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Wild About Illinois Snakes! - Family Crotalidae

​Photos © Scott Ballard. No photographs included within this information may be used on the internet, publications or any other form of media without the photographer's express permission. All rights reserved.
 
 
copperhead (Agkistrodon contortrix) Photo © Scott Ballard
The copperhead averages 24 to 36 inches in length. It has a heat-sensitive pit on each side of the head between the eye and the nostril. The head is flattened and much wider than the neck. The pupil of its eye is vertically elliptical. Scales are weakly keeled (ridged). This snake's coloration is as follows: copper-colored head; red-brown or yellow-brown body; hour-glass markings across the back when viewed from above.
 
The copperhead lives in rocky, wooded hillsides, abandoned sawdust piles and swamps. This snake is active during the day in spring and fall, becoming nocturnal in the hottest summer months. When disturbed it will attempt to run away. If trapped, it rapidly vibrates the tip of the tail, making a noise against whatever the tail hits. This species may be found in groups, particularly in fall when moving to hibernating dens. Mating occurs in the spring. The female gives birth to a brood of between one and 14 young in August or September. Each female may produce young only every other year. This snake injects prey with venom then waits for it to succumb before eating it. The copperhead eats mice, small birds, lizards, snakes, amphibians and insects. In Illinois, it lives in the southern one-fourth of the state and in bluffs along the southern section of the Mississippi River.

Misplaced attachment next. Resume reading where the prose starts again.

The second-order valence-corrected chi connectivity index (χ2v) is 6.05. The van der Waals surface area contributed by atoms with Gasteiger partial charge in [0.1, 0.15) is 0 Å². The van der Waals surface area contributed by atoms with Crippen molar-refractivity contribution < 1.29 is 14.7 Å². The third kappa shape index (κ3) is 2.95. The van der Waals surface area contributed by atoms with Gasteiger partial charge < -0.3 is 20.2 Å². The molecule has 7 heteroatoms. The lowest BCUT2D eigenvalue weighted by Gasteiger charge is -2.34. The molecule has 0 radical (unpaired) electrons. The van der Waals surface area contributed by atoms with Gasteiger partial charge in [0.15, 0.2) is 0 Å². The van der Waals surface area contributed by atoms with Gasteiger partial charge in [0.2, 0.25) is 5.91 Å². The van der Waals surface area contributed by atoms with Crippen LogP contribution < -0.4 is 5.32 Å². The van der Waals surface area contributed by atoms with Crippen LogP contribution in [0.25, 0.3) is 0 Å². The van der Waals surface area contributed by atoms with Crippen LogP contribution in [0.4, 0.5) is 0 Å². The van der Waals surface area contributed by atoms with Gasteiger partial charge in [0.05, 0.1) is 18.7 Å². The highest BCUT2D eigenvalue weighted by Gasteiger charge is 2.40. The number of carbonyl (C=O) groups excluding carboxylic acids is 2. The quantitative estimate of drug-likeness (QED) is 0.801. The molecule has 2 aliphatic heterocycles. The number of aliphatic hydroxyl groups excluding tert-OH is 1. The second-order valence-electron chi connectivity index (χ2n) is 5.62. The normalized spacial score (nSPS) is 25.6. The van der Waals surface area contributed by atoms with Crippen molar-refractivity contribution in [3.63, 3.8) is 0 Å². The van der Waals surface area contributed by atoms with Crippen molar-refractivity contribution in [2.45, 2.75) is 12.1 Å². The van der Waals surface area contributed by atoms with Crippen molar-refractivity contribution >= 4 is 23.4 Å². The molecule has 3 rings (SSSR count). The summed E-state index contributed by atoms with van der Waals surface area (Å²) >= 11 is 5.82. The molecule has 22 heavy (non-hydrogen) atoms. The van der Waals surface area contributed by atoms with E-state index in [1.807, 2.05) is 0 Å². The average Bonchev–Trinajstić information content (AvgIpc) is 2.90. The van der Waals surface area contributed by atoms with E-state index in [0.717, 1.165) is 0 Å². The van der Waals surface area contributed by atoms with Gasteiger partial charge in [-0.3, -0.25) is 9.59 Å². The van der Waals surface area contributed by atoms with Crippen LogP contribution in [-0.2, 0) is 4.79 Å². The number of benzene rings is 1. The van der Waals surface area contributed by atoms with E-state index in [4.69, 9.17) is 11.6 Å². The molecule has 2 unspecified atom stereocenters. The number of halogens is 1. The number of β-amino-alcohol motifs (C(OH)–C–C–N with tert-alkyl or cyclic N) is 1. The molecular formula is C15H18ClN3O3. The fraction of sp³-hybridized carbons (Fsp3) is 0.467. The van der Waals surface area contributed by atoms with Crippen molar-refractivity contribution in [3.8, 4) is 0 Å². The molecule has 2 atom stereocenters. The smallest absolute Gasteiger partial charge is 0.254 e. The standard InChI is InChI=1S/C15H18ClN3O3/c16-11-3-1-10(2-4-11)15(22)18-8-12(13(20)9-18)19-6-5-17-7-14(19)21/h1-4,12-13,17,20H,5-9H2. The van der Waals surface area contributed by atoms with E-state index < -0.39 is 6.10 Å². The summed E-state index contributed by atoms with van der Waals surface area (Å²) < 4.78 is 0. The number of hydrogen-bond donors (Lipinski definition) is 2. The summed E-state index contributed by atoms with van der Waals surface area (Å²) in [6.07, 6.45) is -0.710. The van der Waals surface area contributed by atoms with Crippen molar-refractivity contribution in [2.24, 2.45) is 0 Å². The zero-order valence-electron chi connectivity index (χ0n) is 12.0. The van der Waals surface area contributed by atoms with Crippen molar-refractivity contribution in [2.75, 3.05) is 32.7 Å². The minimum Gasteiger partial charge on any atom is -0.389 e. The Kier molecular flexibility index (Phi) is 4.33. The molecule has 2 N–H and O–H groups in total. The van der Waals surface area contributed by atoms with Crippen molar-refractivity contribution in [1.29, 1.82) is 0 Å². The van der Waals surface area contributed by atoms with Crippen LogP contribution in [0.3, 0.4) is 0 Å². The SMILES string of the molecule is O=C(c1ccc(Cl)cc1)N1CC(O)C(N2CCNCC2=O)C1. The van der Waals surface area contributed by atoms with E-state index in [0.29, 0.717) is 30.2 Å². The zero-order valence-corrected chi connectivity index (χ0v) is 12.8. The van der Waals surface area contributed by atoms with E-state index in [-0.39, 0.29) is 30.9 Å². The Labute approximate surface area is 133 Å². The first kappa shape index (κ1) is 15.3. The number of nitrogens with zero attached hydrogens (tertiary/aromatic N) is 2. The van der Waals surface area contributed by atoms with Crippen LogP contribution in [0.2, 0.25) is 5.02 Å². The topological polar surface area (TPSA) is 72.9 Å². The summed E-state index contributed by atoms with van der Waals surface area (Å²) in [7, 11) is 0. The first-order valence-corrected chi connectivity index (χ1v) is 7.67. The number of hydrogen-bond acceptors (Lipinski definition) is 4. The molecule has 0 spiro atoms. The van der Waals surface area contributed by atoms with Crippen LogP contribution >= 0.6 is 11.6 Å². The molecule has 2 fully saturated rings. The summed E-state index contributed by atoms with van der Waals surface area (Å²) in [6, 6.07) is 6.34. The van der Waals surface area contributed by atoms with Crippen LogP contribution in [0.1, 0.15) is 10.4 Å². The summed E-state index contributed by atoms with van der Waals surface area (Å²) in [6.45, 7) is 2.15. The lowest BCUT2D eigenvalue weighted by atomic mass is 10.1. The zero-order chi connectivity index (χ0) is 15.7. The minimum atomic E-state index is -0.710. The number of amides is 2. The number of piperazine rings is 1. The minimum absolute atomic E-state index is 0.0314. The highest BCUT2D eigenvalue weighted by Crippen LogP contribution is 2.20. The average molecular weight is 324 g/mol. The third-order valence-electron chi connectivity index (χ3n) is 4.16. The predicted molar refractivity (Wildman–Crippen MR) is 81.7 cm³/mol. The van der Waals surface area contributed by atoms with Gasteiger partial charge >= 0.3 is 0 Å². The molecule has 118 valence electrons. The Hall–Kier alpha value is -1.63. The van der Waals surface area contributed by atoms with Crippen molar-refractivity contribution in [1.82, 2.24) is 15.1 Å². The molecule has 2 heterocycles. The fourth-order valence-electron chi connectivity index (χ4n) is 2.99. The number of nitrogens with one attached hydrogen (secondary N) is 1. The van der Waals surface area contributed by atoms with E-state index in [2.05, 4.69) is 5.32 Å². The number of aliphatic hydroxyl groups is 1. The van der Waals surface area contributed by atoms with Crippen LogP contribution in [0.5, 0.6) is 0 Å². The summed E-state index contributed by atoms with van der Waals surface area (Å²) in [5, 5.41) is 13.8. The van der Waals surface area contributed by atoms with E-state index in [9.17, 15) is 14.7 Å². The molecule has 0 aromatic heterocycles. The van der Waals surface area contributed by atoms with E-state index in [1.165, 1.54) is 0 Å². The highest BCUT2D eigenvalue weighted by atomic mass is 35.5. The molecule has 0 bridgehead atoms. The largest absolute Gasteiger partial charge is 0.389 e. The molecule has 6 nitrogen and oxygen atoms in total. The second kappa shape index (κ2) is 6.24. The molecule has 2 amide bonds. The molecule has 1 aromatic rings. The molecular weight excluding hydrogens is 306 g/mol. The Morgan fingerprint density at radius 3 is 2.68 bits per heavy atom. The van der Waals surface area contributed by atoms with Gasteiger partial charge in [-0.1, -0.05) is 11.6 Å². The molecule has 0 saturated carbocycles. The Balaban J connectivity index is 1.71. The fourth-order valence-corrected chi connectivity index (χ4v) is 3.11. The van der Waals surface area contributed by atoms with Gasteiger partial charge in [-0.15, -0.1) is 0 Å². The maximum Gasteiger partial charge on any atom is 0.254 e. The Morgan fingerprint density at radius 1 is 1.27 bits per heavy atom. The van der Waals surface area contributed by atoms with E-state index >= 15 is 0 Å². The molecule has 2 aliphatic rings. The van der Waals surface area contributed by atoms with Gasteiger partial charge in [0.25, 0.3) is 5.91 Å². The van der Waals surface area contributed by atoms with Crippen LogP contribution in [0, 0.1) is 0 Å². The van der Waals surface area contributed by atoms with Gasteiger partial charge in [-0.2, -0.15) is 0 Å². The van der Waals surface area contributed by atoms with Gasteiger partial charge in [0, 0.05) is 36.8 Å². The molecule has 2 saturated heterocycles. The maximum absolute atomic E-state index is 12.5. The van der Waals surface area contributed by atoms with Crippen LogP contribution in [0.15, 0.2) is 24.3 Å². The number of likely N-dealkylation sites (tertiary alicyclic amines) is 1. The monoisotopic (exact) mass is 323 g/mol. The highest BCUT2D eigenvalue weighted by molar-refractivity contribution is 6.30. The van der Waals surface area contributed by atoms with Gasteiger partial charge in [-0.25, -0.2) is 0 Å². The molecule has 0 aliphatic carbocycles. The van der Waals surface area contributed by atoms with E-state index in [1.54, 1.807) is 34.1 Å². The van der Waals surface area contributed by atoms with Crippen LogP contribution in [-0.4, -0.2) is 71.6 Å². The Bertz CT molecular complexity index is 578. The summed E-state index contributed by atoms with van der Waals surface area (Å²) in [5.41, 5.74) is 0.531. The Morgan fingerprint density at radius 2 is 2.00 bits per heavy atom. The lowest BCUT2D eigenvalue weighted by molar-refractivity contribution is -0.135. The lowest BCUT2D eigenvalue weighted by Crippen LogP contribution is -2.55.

cottonmouth (Agkistrodon piscivorus) Photo © Scott Ballard
The cottonmouth averages 30 to 42 inches in length. It has a heat-sensitive pit on each side of the head between the eye and the nostril. The head is flattened and much wider than the neck. The pupil of each eye is vertically elliptical. The scales are weakly keeled (ridged). This snake may be plain black or brown above with little evidence of a pattern. Some individuals have dim crossbands across the back.
 
The cottonmouth lives in sloughs and swamps. This snake is semiaquatic and is mainly active at night. When disturbed, it will either stay where it is and vibrate its tail or slowly crawl away. It may move its head up and back with the mouth open showing the white interior, hence its name of "cottonmouth." This snake hibernates in dens in rock crevices with other species of snakes. Mating occurs mainly in the spring but may occur at any time the snake is active. The female gives birth to a brood of from one to 15 young in August or September. The tip of the young cottonmouth’s tail is yellow. The cottonmouth injects prey with venom then waits for it to succumb before eating it. This snake eats fishes, mice, small birds, lizards, snakes, amphibians and insects. In Illinois, it lives in the southern one-fourth of the state.
 
 
 
timber rattlesnake (Crotalus horridus)* Photo © Scott Ballard